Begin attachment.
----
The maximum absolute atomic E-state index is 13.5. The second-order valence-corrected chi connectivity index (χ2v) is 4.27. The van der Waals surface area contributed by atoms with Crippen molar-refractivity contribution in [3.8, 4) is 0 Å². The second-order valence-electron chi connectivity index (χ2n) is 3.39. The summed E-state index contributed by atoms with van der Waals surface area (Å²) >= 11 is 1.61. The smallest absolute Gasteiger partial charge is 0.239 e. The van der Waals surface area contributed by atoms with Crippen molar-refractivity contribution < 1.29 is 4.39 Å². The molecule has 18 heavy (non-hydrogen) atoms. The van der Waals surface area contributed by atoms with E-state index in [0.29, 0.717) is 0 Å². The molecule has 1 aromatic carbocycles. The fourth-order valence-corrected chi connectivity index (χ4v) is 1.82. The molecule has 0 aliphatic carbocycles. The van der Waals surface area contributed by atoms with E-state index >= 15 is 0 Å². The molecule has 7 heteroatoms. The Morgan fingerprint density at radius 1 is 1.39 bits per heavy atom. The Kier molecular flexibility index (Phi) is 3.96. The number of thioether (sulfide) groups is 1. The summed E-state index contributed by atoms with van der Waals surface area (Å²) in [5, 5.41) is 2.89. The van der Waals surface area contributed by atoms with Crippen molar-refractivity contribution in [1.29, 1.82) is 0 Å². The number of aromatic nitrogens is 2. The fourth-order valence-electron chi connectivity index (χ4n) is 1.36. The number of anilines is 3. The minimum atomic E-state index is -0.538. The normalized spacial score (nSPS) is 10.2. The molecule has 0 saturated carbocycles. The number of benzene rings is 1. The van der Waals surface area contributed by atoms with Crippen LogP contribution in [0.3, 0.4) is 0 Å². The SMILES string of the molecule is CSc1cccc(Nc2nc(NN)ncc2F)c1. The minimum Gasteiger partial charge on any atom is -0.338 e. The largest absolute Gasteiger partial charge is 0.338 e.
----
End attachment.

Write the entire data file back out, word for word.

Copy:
The maximum absolute atomic E-state index is 13.5. The second-order valence-corrected chi connectivity index (χ2v) is 4.27. The van der Waals surface area contributed by atoms with Crippen molar-refractivity contribution in [3.8, 4) is 0 Å². The second-order valence-electron chi connectivity index (χ2n) is 3.39. The summed E-state index contributed by atoms with van der Waals surface area (Å²) >= 11 is 1.61. The smallest absolute Gasteiger partial charge is 0.239 e. The van der Waals surface area contributed by atoms with Crippen molar-refractivity contribution < 1.29 is 4.39 Å². The molecule has 18 heavy (non-hydrogen) atoms. The van der Waals surface area contributed by atoms with E-state index in [0.29, 0.717) is 0 Å². The molecule has 1 aromatic carbocycles. The fourth-order valence-corrected chi connectivity index (χ4v) is 1.82. The molecule has 0 aliphatic carbocycles. The van der Waals surface area contributed by atoms with E-state index >= 15 is 0 Å². The molecule has 7 heteroatoms. The Morgan fingerprint density at radius 1 is 1.39 bits per heavy atom. The Kier molecular flexibility index (Phi) is 3.96. The number of thioether (sulfide) groups is 1. The summed E-state index contributed by atoms with van der Waals surface area (Å²) in [5, 5.41) is 2.89. The van der Waals surface area contributed by atoms with Crippen molar-refractivity contribution in [1.29, 1.82) is 0 Å². The number of aromatic nitrogens is 2. The fourth-order valence-electron chi connectivity index (χ4n) is 1.36. The number of anilines is 3. The minimum atomic E-state index is -0.538. The normalized spacial score (nSPS) is 10.2. The molecule has 0 saturated carbocycles. The number of benzene rings is 1. The van der Waals surface area contributed by atoms with Crippen LogP contribution in [0.3, 0.4) is 0 Å². The SMILES string of the molecule is CSc1cccc(Nc2nc(NN)ncc2F)c1. The minimum Gasteiger partial charge on any atom is -0.338 e. The largest absolute Gasteiger partial charge is 0.338 e.